Some call it a "perfect storm" and others a "financial apocalypse," but it doesn't matter what you call the fiscal headwinds facing the U.S. economy – just that you watch them, and the stock market "crash talk" they're stirring up.
Despite a strong rise for the stock market so far in 2013, many of the structural and political concerns highlighted during periods of political convenience in Washington have not gone away. Every year it seems that Congress kicks the can down the road, only to act shocked when the economy stalls and the can is back at their feet.
Bottom line: This fall could turn out to be a volatile time for U.S. investors. As investors, if we can't change Washington today, we can prepare now for any stock market crash, correction, or volatility that these headwinds bring.
Here are the biggest four headwinds to keep your eyes on:
Stock Market Crash Triggers
- The Quantitative Easing (QE) Taper Talk Heats Up
Two months ago, U.S. Federal Reserve Chairman Ben Bernanke floated a plan to taper the $85 billion monthly bond program that has fueled a surge in the global economy. Now any hints from the Fed that a taper is near sends the market tumbling into triple-digit declines.
Without Bernanke's QE program to flood the markets with cheap money, there will be more market jitters – particularly in retail stocks. In fact, retailers are so desperate given the lackluster sales for the year already that some have already started holiday sales this month.
There has also been a strong pullback from investors in emerging markets.
The pullback has reduced investor risk for higher yields and led to a dramatic downturn in countries like Thailand, Indonesia, India, and Malaysia and a rise in volatility. But it's also sending ripples into Europe, particularly as U.S. interest rates are on the rise.
- Government Shutdowns and Debt Ceilings
Now that Congress has returned from August recess, it has to deal with two important elements: a budget to finance government and a looming debt ceiling deal that is expected to be just as political as ever.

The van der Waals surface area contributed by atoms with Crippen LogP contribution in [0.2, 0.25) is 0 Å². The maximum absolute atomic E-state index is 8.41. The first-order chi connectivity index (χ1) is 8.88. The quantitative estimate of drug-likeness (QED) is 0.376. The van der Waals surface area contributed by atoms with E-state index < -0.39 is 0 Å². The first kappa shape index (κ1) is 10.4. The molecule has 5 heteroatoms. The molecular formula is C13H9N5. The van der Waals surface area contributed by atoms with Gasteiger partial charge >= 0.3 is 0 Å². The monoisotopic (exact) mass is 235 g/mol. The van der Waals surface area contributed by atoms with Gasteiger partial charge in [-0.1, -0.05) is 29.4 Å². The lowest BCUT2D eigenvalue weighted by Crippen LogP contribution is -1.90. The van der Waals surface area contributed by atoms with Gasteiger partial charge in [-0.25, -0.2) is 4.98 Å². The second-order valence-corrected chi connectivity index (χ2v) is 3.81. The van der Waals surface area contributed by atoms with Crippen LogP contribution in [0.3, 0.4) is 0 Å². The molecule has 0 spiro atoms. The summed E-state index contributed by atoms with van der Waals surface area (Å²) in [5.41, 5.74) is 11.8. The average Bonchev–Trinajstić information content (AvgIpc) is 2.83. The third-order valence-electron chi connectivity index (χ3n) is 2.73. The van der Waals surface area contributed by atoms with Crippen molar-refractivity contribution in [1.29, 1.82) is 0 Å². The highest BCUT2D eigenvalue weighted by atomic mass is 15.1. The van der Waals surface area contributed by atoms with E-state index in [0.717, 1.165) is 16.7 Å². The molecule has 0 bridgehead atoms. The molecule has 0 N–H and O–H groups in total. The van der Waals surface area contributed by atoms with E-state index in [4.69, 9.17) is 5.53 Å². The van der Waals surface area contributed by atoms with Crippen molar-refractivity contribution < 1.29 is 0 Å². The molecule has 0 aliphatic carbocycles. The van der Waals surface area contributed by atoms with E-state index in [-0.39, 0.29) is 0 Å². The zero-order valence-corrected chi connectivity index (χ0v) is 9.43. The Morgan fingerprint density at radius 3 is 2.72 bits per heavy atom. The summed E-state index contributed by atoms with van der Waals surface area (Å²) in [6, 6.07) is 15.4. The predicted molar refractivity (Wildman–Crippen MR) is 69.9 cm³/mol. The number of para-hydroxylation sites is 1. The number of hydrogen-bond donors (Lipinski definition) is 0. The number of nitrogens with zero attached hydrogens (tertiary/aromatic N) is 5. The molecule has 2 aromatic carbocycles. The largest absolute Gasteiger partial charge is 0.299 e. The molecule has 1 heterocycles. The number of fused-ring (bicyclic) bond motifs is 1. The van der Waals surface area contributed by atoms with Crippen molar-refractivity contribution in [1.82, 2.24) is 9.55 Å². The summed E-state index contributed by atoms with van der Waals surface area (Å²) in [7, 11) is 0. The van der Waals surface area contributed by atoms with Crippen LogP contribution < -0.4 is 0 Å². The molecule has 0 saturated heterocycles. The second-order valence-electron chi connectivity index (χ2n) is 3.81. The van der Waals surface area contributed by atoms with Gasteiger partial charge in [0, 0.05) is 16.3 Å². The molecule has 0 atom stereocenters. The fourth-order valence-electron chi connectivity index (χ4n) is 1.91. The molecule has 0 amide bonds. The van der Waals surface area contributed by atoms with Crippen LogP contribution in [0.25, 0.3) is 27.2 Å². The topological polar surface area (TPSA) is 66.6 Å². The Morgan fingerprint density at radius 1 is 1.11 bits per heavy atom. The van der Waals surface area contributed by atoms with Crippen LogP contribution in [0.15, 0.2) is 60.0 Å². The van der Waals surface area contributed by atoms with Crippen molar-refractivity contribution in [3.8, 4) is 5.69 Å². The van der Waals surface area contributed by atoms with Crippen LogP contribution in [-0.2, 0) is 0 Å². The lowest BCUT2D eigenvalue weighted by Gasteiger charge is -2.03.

Don't expect a simple agreement or continuing resolution to finance spending as an easy agreement.
Republicans are expected to demand tax reform and changes to Social Security and Medicare in return for hikes to government borrowing levels. Unfortunately, as the government blows past the $17 trillion threshold, it's clear that neither Republicans nor Democrats are prepared for the potential blowback that capping the borrowing limits could lead to.
We've been down this path before. In the event of a government shutdown, essential services would likely not continue, and government would default on certain debt payments. Though unlikely, as the Oct. 1st budget deadline approaches and talk in Washington heats up, ripples through the global economy could soon materialize.
Any defaults or another downgrade to U.S. bonds could spark significantly higher borrowing costs, a consequence that could have grave impacts on how companies are able to finance expansion and grow. In addition, it would affect Americans in every facet of their lives, from college to mortgage loans.
As for a stock market crash, the last debt ceiling battle in the summer of 2011 triggered a 15% drop in the S&P 500 from July to September.
About the Author
Garrett Baldwin is a globally recognized research economist, financial writer, and consultant with degrees from Northwestern, Johns Hopkins, Purdue, and Indiana University. He is a seasoned financial and political risk analyst, with a focus on stocks, hedge funds, private equity, blockchain, and housing policy. He has conducted risk assessment projects for clients in 27 countries, and consulted on policy and financial operations for some of the nation's largest financial institutions, including a $1.5 trillion credit fund, a $43 billion credit and auto loan giant, as well as two of the largest Wall Street banks by assets under management.
Garrett joined Money Map Press as an economist and researcher in 2011, specializing in alternative strategies with an emphasis on fundamental and technical analysis.